In addition to her political activism, Worrall held leadership positions in the Connecticut State Federation of Women's Clubs. In 1921, she hosted a roundtable discussion on legislative issues at the Federation's annual meeting. Worrall delivered the keynote, on the topic of "Men Versus Women on the Jury," at the Federated Women's Clubs of Tolland County meeting on November 7, 1939. She co-chaired the state federation's legislation committee in 1939 and chaired the legislative committee of the Federated Women's Clubs of New Haven County in 1940. She was reappointed chair of the state federation's legislation committee in May 1941, serving at least through May 1943. After 1943, she was no longer reported in the annals of activism.

Later in life, Worrall tapped into her creative side. Under her birth name of Lillian Cawthra, she wrote for radio and authored several plays, including The Great Romantic: A Play in Three Acts (about the life of nineteenth-century French novelist Victor Hugo) and Marriage Can't Happen in Heaven: A Comedy in Four Acts, circa 1946. Her action-romance novel Lure of the West (New York: Vantage Press, 1954) featured a trio of cowboys adventuring through the Wild West.

In 1939, Lillian Worrall separated from William F. Worrall, her husband of 32 years. She divorced him on grounds of cruelty in 1942, receiving $900 in annual alimony. After the divorce, Lillian moved to Florida and then to Freeport, Long Island. In 1956, she married designer and art consultant Henry Stilwell Clapp of Brooklyn Heights, New York, and adopted her new husband's surname, becoming Lillian Cawthra Clapp. She died in East Haddam, Connecticut, on February 11, 1979 at the age of 95. According to the Town of East Haddam, her remains were cremated and no place of burial recorded. Henry Clapp died in 1980.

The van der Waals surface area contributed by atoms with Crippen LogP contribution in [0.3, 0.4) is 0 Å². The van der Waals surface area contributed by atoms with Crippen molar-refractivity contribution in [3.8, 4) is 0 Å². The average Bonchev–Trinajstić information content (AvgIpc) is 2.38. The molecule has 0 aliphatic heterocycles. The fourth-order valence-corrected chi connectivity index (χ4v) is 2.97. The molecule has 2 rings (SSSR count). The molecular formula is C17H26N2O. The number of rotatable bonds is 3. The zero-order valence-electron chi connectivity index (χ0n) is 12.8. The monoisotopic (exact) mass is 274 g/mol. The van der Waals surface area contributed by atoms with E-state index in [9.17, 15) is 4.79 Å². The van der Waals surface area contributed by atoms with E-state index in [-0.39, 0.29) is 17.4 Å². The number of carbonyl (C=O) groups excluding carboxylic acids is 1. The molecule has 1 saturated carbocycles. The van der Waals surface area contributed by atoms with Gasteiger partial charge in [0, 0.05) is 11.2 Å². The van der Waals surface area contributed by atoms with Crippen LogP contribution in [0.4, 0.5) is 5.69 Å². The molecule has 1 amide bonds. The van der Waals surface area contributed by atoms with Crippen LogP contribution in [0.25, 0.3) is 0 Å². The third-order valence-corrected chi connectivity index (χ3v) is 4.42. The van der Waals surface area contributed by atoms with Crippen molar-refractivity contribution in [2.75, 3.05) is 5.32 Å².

Lillian's first husband was William Frederick Worrall (1882-1946). Born in Denver, Colorado on May 9, 1882, Worrall was raised in Rochester, New York. During the 1920s and 1930s, he worked as Supervisor of Factory Accounting for the International Silver Company in Meriden. He served as president of the Hartford chapter of the National Association of Cost Accountants in 1925 and president of the Meriden Rotary Club in 1939. On separating from his wife, he retired and moved to Kansas City, Missouri, in 1940 and then to Tucson, Arizona, in 1942. He married Mary Leone-Frances Garrett of Tucson in 1943. He died in Tucson of a heart attack on May 1, 1946.

Lillian and Frederick Worrall had one child, a daughter, Dona Celeste Worrall, born in Rochester, circa 1909. Dona Worrall earned her Bachelor of Arts degree from Smith College and pursued postgraduate studies at the University of Edinburgh. She married Rhodes Scholar Wallace Cable Brown in September 1932 and earned a Master of Arts degree from the University of Michigan in 1934. She subsequently taught at the Barstow School in Kansas City, where her husband was a professor of English at the University of Missouri. With her husband, she authored several books and articles on literary topics, including Form in Modern English, published by Oxford University Press in 1958. Dona Worrall Brown died July 3, 1996, in Norwich, Connecticut.